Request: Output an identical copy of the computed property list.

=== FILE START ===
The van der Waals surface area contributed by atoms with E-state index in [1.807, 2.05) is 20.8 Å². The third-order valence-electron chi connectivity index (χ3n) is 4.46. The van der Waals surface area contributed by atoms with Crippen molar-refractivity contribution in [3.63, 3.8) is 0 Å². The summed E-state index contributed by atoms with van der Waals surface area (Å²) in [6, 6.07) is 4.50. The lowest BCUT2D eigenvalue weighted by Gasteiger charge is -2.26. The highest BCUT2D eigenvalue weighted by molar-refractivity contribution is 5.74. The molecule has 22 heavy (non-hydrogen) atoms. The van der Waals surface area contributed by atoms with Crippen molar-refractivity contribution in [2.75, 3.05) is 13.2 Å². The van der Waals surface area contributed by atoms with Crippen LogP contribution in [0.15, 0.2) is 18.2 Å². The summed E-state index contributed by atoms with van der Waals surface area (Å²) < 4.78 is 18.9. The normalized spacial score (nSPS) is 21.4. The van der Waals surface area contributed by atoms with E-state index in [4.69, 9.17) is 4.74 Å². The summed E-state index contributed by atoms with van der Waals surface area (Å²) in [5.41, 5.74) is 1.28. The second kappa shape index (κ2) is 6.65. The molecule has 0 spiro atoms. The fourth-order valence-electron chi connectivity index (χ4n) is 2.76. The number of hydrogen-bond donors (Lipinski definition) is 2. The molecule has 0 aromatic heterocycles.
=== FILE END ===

The van der Waals surface area contributed by atoms with E-state index in [1.807, 2.05) is 20.8 Å². The third-order valence-electron chi connectivity index (χ3n) is 4.46. The van der Waals surface area contributed by atoms with Crippen molar-refractivity contribution in [3.63, 3.8) is 0 Å². The summed E-state index contributed by atoms with van der Waals surface area (Å²) in [6, 6.07) is 4.50. The lowest BCUT2D eigenvalue weighted by Gasteiger charge is -2.26. The highest BCUT2D eigenvalue weighted by molar-refractivity contribution is 5.74. The molecule has 22 heavy (non-hydrogen) atoms. The van der Waals surface area contributed by atoms with Crippen molar-refractivity contribution in [2.75, 3.05) is 13.2 Å². The van der Waals surface area contributed by atoms with Crippen LogP contribution in [0.15, 0.2) is 18.2 Å². The summed E-state index contributed by atoms with van der Waals surface area (Å²) < 4.78 is 18.9. The normalized spacial score (nSPS) is 21.4. The van der Waals surface area contributed by atoms with E-state index in [4.69, 9.17) is 4.74 Å². The summed E-state index contributed by atoms with van der Waals surface area (Å²) in [5.41, 5.74) is 1.28. The second kappa shape index (κ2) is 6.65. The molecule has 0 spiro atoms. The fourth-order valence-electron chi connectivity index (χ4n) is 2.76. The number of hydrogen-bond donors (Lipinski definition) is 2. The molecule has 0 aromatic heterocycles.